The Americans have dominated women's gymnastics since falling short in Athens, winning the world championship last year and a slew of individual titles. They're stocked with the reigning world champ in Johnson, and her closest rival, Nastia Liukin, not to mention 2005 world champion Chellsie Memmel.

But China wasn't far behind, winner of the world title in '06.

With the scoring format in finals so unforgiving -- three gymnasts up on each event, all three scores count -- there was room for one mistake. Maybe two, if they were small.

Two big ones? And four in the last two events? They don't give gold medals for reputation.

"We're just as good as China," Karolyi said. "We made mistakes. They did not."

Though China led halfway through the meet, the teams finished up on balance beam and floor exercise, the Americans' best two events. And when Cheng fell off the beam, it gave the Americans the opportunity they needed.

Get through those last two events, and the gold would be theirs.

But Sacramone, first up on balance beam, was held up for what seemed like 15 minutes before she was given the go-ahead for her routine, and she appeared to get edgier and edgier as she paced back and forth.

Sure enough, as she came down to land the somersault that opens her routine, her right foot slipped off the edge of the 4-inch beam. Sacramone windmilled her arms and twisted her body, but she couldn't save herself and dropped off as the crowd gasped. Not only is the fall a penalty, but she never did the backflip that usually follows, costing her more precious points.

"I was just eager to do my routine and get the show on the road," Sacramone said. "The judges decided to hold me and I guess I just let my nerves get the best of me."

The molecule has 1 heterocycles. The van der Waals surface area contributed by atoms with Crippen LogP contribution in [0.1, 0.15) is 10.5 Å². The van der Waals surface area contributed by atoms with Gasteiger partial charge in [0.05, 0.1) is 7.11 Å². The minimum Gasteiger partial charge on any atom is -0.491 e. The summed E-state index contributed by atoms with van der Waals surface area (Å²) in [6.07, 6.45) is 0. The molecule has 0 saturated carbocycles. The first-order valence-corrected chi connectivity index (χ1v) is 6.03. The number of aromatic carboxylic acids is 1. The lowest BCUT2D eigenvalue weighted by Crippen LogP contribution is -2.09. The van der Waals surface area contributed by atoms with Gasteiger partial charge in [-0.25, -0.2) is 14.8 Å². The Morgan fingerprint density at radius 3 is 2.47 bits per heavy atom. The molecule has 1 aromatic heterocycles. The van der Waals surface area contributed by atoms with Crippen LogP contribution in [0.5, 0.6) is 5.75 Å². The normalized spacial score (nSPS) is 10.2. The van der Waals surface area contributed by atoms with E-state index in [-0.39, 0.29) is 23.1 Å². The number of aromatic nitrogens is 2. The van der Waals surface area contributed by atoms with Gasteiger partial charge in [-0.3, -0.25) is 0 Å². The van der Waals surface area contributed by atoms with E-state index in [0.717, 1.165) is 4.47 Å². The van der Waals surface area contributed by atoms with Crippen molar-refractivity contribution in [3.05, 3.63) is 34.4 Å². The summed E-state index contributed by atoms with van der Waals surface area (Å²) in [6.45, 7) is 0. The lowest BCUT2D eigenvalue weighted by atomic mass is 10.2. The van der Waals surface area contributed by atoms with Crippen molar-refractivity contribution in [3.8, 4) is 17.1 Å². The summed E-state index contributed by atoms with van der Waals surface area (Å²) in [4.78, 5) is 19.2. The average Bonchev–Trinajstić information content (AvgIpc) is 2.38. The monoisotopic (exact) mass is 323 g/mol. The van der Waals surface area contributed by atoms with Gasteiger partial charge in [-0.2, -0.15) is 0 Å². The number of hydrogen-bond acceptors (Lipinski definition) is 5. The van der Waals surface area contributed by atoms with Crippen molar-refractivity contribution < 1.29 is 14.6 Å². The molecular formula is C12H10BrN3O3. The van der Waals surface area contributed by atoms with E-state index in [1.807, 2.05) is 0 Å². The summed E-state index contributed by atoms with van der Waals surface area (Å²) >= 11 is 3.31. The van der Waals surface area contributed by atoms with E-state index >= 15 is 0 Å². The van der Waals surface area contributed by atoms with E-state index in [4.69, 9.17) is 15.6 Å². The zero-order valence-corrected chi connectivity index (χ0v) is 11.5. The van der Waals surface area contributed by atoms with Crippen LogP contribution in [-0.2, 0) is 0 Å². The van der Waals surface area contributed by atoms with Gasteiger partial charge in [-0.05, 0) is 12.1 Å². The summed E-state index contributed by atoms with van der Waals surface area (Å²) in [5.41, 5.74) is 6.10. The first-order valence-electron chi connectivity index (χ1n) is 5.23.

Karolyi later claimed the BOCOG (Beijing Olympic organizing committee) was trying to get into her gymnasts' minds.

"It's a psychological war in this sport." Karolyi said.

Karolyi believed Sacramone was forced to wait before the beam and officials held her on purpose to freeze her.

Television may have been the culprit, according to a report in the Philadelphia Daily News.

"There was a two-minute delay, so the world feed could get Alicia's routine into the world feed," USA Gymnastics president Steve Penny told the Daily News several hours after the event. "That was unfortunate, but it is not unusual. The hold could have had an effect on Alicia."

Liukin gathered the team together, telling her teammates, "Just shake it off, that's all you can do. Shake it off." And they went over to floor only a point behind, a margin they might have made up if everything went perfectly.

Sacramone was again first up, and floor is her signature event. She won a world title on it in 2005, and her routines usually have so much sass, they rival anything you see in Vegas.

Not Wednesday. She didn't have her usual sparkle. Or her usual surefootedness.

On her second tumbling run, her feet slipped out from under her and she fell flat on her back. She briefly shut her eyes before continuing, but her face was a blank the rest of the way.

"I guess it was a little too hard to get out of the funk," she said, "and it affected me on floor."

Liukin and Johnson also stepped out of bounds. Not major errors, but they certainly didn't help the Americans' cause.

So instead of playing it safe when it was their turn, the Chinese let loose. Deng soared high above the floor on her tumbling passes, her every landing punctuated by the appreciative roar of the crowd. Jiang dipped and danced, delighting her teammates and the arena.

And Cheng was simply magnificent, the perfect close to China's big show. The audience was on its feet, cheering the twists and flips that seemed to get more powerful as her routine went on.

"I respect China for what they've done," Johnson said. "They really brought their game today."

Information from The Associated Press was used in this report.